“A cure would be fantastic, and that means you get a medication like an antibiotic, I cure you,” Volkow told “60 Minutes,” describing her hopes for the field. “We’re not there yet, but perhaps one day, we may be. In my brain,” she added, as though that organ embodied her entire worldview on scientific progress, “if you don’t dare to think very ambitious things, you’ll never be there.”
One promising area of research involves anti-drug vaccines. The idea is to train the immune system to neutralize a drug with the proteins known as antibodies, which the body uses during an infection to mark invaders for destruction. Attached to these large molecules, the drugs would be unable to slip out of the bloodstream and into the brain.
It could be a long time before such vaccines are ready for general use. They wouldn’t provide lifetime immunity, researchers said, nor would they cure addiction in the same way that an antibiotic cures conjunctivitis. Addicts would receive vaccines along with other medications and counseling.
Only 13 percent of NIDA’s research budget last year was allocated to pharmaceutical treatments such as vaccines. But for the institute’s critics, the emphasis on finding a cure reveals flaws in the approach of the institute, and of the broader medical establishment, to drug research.
NIDA officially defines drug addiction as a “chronic, relapsing brain disease.” Volkow didn’t formulate that definition, but she has been one of its most visible proponents. Although the definition is widely accepted, a small but vocal group argues that the definition is too narrow to describe such a complicated condition.
“If you’re a clinician or a policymaker, construing addiction as a brain disease is not necessarily the most useful way to understand it. It overlooks the social and psychological dimensions,” said Sally Satel, a psychiatrist affiliated with the American Enterprise Institute.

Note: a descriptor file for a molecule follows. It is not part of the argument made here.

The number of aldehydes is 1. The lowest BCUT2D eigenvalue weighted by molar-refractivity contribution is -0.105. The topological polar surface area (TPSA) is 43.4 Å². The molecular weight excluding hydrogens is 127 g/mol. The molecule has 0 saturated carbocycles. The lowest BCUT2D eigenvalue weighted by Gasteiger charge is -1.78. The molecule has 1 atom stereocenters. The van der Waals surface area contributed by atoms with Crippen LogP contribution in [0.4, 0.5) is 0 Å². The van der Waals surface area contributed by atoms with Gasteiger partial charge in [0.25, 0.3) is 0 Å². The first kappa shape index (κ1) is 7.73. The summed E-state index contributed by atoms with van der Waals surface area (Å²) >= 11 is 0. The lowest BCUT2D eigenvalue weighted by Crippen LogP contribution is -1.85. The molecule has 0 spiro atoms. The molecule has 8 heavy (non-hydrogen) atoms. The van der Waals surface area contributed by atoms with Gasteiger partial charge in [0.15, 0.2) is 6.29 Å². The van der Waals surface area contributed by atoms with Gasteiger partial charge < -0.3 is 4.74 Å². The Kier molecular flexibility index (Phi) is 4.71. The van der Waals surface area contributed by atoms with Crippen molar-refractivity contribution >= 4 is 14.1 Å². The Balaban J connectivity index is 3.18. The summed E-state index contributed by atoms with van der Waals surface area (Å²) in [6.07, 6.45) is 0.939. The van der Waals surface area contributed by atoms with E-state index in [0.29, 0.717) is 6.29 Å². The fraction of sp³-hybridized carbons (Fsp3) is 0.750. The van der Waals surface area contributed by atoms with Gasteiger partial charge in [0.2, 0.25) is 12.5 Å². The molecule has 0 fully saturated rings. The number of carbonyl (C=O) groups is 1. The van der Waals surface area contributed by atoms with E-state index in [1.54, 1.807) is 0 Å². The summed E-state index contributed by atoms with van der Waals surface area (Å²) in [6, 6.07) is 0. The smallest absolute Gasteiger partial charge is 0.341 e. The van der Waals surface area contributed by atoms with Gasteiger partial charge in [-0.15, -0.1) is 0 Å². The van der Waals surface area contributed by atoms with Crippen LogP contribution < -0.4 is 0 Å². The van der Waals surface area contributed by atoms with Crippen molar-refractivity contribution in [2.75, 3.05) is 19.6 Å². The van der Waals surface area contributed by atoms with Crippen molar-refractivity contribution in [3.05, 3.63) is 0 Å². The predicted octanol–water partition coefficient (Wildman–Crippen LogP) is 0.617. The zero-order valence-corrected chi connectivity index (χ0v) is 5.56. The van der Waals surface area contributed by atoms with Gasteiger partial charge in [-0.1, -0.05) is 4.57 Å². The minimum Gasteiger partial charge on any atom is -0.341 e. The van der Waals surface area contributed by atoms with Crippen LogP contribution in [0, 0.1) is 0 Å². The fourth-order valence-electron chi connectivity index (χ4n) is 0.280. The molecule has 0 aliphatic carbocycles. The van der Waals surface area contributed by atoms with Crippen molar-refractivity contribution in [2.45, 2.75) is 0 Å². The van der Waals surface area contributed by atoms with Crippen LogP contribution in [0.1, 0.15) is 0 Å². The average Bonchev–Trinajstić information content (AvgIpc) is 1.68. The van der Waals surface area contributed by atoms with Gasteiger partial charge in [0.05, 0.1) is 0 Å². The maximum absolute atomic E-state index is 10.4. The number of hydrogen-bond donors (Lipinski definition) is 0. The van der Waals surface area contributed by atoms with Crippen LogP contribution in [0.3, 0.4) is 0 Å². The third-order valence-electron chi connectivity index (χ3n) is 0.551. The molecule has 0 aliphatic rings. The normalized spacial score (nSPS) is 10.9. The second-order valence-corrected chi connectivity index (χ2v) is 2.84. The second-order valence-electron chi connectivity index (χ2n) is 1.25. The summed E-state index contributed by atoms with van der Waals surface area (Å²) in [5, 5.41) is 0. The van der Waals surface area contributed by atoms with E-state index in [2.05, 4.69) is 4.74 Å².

Satel and others argued that NIDA and the external reviewers who evaluate grant applications have ignored more immediately useful projects less directly connected to medical practice.
UCLA’s Kleiman has published research on a probation program in Hawaii, called Project HOPE, that has shown remarkable success in helping methamphetamine addicts quit without counseling or medication. The concept is simple: Every violation is punished immediately by a few days in jail.
NIDA has rejected applications to study the program in more detail. Those familiar with Project HOPE say the research establishment has yet to confront the implication that something as simple as a few days in jail can lead even hardened drug users to stay clean.
NIDA does support other work on therapies and treatments for criminals. “Significant advances in promoting effective, science-based drug abuse prevention and treatment within the criminal justice system is one of our proudest achievements over the past decade,” Wilson Compton, the director of NIDA’s division for epidemiology, services and prevention, said in a statement.
Angela Hawken, a professor at the Pepperdine University School of Public Policy, hopes the institute’s portfolio will soon include Project HOPE. After collaborating with Kleiman to study the Hawaii program, Hawken turned to NIDA for additional funding. Although her applications were rejected in what she called a rigorous but fair review process, the institute recently asked her to submit a new proposal.
“I think the field is changing,” she said.
Proponents of the theory of addiction as a brain disease concede that there are other important factors besides brain damage in recovery, including the decisions the addict makes. In other words, addicts can choose not to use drugs if they’re worried about going to jail for a few days, but the choice is a harder one.
That mysterious capacity for choice apparently explains why one person gets hooked in the first place and why another manages to quit. Like the presence that kept Volkow out of her great-grandfather’s study at night, it’s something in the brain that neuroscience hasn’t yet been able to account for.